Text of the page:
The French parliament's lower house, the National Assembly, has approved by a clear majority legislation presented as a needy curb of the 'separatism' of radical Islamist activities, expanding state powers to close places of worship and religious schools, and to ban extremist preachers, while opponents say it further stigmatises Muslims and limits free speech.
Demonstrators protested in Paris on Sunday against draft legislation to be put to a vote in parliament on Tuesday which the government says is aimed against Islamic 'separatism' and which includes restricting clandestine schooling and foreign funding of religious activities, and increasing powers to crackdown on hate speech both online and in mosques.
The French lower house, the National Assembly, has adopted legislation making linguistic discrimination an offence along with racism, sexism and other outlawed bigotry.
In a definitive ruling, France’s Constitutional Council has thrown out legislation adopted by parliament late last month which imposed restrictions on the movement of prisoners released after serving sentences for terrorism-related offences. The ruling by the Council, which found the law to be unconstitutional for its infringement of fundamental freedoms, represents a significant blow for both President Emmanuel Macron’s governing LREM party, and in particular for justice minister Éric Dupond-Moretti, a high-profile defence lawyer until his appointment in early July.
The Constitutional Council said the measure put the onus for analyzing content solely on tech platforms without the involvement of a judge, within a very short time frame, and with the threat of hefty penalties.
The French parliament has approved legislation imposing on websites and social media the requirement to delete posts posts inciting hatred, violence, racism, and sexual harassment within 24 hours, or face a fine in each case of up to 1.25 million euros, amid concern from rights groups and opposition politicians that the new law could impede the right to free expression.
Just days after the rider of an electric scooter was killed in a collision with a motorbike on a motorway near Paris, French transport ministry officials met on Monday with victims of accidents involving scooters amid preparations for stricter legislation regarding the use of the machines which have become a popular form of locomotion in cities around the country.
Constitutional Council struck down measure that would have let authorities ban certain individuals from protesting, a key element of new law.
The French government has drafted legislation, dubbed the “anti-fake news law”, aimed at combatting the proliferation of false information during election campaigns. It was prompted by a mass data dump of confidential emails and fake documents relating to Emmanuel Macron and his campaign staff shortly before the final round of last year’s presidential elections, which became known as the “Macron Leaks”. The bill, which would empower judges to order the de-publication of information ruled to be fake, and even to block foreign media in France, has created such controversy that the parliamentary debates have now been postponed until later this summer to allow for more than 200 amendments to be considered. Here, Fabrice Arfi and Antton Rouget argue why the new legislation, if it becomes law, would in fact severely curb the freedom of the press, as in fact demonstrated by the very history of the “Macron Leaks”.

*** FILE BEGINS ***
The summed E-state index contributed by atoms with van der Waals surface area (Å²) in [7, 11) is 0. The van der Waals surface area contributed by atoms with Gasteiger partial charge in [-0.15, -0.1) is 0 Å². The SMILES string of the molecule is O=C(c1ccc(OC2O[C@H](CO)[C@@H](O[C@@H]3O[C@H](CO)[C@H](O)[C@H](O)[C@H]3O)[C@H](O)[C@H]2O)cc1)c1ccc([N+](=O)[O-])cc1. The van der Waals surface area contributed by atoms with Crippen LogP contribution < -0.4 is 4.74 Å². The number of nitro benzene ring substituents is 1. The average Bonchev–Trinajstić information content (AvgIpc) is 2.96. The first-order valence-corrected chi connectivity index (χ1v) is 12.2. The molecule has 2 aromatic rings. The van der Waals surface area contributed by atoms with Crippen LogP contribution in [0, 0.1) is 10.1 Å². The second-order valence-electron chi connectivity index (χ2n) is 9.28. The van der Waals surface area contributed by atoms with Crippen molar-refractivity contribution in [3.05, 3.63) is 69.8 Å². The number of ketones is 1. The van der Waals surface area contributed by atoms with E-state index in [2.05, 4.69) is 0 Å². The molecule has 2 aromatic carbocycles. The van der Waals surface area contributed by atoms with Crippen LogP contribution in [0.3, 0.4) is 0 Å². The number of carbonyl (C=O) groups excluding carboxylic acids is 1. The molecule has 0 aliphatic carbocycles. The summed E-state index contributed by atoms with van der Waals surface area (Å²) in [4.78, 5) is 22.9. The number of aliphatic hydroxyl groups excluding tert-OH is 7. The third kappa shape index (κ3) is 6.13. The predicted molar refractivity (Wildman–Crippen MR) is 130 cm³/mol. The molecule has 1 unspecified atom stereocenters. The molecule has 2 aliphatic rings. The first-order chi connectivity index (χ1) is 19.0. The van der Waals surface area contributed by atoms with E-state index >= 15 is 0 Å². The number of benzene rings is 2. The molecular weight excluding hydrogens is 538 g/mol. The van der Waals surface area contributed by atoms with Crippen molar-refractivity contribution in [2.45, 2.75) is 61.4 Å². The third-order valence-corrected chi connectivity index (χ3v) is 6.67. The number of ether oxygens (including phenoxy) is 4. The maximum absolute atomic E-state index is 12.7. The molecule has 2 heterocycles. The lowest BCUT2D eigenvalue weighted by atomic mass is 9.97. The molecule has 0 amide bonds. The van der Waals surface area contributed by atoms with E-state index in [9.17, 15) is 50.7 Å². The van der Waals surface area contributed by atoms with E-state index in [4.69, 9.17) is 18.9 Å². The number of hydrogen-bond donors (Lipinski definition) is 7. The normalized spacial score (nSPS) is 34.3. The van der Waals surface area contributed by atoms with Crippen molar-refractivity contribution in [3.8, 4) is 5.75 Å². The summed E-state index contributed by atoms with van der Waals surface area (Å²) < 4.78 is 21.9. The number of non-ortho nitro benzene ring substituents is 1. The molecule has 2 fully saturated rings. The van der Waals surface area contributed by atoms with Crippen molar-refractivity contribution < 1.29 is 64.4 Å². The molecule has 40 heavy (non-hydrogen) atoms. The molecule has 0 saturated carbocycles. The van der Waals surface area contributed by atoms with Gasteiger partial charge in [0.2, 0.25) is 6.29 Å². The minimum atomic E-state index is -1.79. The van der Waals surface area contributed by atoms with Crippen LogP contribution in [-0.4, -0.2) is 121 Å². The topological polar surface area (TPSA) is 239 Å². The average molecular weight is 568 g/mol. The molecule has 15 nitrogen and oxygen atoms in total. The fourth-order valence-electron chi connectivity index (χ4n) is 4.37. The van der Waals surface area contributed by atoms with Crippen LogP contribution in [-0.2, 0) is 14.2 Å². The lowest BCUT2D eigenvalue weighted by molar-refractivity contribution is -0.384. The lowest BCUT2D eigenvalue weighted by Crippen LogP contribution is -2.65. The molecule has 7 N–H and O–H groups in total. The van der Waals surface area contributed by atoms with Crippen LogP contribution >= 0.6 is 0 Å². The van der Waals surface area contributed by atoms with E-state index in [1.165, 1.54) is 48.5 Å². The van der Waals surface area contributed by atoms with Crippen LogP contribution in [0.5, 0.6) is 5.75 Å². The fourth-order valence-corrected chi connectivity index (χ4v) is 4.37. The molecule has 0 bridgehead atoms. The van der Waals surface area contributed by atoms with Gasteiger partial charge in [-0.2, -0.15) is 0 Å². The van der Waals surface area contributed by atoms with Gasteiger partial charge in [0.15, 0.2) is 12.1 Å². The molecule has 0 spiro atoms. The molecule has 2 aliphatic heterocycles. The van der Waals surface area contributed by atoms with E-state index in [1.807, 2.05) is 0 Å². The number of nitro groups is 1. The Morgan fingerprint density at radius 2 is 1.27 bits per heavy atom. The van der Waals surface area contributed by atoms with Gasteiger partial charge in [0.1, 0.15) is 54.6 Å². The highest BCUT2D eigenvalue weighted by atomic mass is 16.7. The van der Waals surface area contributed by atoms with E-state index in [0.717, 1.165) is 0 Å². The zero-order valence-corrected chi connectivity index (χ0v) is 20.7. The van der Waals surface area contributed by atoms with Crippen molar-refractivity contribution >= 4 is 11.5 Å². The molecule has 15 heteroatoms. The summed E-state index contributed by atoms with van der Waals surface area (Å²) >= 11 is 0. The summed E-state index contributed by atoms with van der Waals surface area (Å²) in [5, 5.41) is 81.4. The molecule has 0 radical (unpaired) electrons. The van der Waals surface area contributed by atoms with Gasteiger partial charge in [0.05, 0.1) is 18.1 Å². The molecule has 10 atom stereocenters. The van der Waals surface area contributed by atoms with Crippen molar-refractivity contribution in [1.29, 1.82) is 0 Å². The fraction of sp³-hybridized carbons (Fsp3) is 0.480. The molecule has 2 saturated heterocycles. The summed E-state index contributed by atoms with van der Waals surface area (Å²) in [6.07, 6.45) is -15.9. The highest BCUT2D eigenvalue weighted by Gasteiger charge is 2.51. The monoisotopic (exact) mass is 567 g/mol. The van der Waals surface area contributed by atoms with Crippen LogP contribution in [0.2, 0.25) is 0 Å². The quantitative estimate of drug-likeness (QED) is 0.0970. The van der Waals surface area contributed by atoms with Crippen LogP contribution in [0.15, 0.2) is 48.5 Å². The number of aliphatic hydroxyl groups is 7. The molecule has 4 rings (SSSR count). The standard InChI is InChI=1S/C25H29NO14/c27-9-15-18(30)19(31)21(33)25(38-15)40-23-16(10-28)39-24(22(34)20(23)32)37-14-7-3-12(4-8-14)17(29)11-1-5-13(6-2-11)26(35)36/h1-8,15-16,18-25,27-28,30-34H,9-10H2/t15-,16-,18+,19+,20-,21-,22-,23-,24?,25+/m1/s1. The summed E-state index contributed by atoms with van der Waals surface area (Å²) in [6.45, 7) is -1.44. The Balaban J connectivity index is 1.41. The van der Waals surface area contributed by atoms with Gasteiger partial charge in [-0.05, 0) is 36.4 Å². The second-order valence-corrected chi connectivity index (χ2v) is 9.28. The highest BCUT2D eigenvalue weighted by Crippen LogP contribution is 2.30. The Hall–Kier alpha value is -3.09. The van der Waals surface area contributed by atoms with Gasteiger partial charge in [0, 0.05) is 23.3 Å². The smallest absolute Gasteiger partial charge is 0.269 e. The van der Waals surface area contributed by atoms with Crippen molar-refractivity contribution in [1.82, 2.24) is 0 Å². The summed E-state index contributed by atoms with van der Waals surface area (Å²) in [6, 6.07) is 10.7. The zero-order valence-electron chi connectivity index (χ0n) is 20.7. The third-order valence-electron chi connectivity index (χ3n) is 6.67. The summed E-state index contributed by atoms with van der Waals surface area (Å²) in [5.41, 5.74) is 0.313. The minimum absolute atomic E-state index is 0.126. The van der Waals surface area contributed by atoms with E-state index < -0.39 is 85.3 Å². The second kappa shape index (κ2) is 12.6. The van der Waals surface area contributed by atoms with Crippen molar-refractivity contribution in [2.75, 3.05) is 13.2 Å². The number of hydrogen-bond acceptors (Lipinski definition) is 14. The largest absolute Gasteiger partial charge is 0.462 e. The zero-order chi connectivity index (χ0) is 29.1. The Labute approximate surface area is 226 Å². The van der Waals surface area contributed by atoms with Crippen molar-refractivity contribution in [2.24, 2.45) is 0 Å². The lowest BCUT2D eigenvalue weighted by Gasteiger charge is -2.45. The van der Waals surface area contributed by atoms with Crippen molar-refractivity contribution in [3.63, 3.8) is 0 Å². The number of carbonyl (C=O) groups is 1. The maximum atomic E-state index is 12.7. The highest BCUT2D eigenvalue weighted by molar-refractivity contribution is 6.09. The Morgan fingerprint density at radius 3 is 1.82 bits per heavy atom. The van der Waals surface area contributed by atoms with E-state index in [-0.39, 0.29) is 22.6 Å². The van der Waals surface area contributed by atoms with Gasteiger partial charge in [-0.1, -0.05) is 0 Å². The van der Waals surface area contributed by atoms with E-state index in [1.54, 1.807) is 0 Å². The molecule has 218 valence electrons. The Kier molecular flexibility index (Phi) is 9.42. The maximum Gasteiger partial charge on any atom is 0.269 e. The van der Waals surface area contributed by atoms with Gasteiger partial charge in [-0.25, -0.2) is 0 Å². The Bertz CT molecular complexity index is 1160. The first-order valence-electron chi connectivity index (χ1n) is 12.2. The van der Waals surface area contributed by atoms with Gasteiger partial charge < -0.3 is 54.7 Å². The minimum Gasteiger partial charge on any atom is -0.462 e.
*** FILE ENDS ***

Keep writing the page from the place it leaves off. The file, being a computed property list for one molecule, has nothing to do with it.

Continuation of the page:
Draft legislation which allows for a magistrate to ban publication of information during electoral campaigns that appears false or 'implausible' has met with fierce criticism as debating began in the French parliament, with MPs from Left and Right denouncing dangers of censorship and abuses by 'thought police'.
The French government’s proposed legislation to reform immigration and asylum laws has begun its passage through parliament this week, to fierce attacks from opposition MPs of both the Left and the Right. The conservatives, whose policies under their new leader have veered towards the hard-right, claim the bill is little more than soft tinkering of current laws, while the Left denounce an unjustified clampdown on migrants’ rights, a view shared by some among President Macron’s ruling LREM party. Mathilde Mathieu was in parliament to witness the early exchanges of what promises to be a week of inflamed debate.
French President Emmanuel Macron on Tuesday visited the Channel port of Calais, which for years has been a magnet for thousands of migrants from Africa and the Middle East seeking a passage to Britain from makeshift camps set up around the town. While his presence was ostensibly to address the local crisis, Macron’s visit also served as a platform to present his government’s proposed toughening up of immigration laws. But the planned clampdown on so-called economic migrants, who face mass deportations, has met with outrage not only from organisations defending migrants’ rights, but also from Macron’s own allies.
At the start of the New Year President Emmanuel Macron told a gathering of journalists that his government was preparing a new law to clamp down on 'fake news' on social media. But already the French media are wondering whether an attack on 'fake news', however desirable, would not end up damaging freedom of information in general. Hubert Huertas looks at the pitfalls presented by the plan.
The legislation, which inscribes into law tough security measures borrowed from the state of emergency powers introduced after the 2015 Paris terrorist attacks and due to end on November 1st, has been approved by the National Assembly, the lower house, before a final text is agreed with the upper house, the Senate, later this month.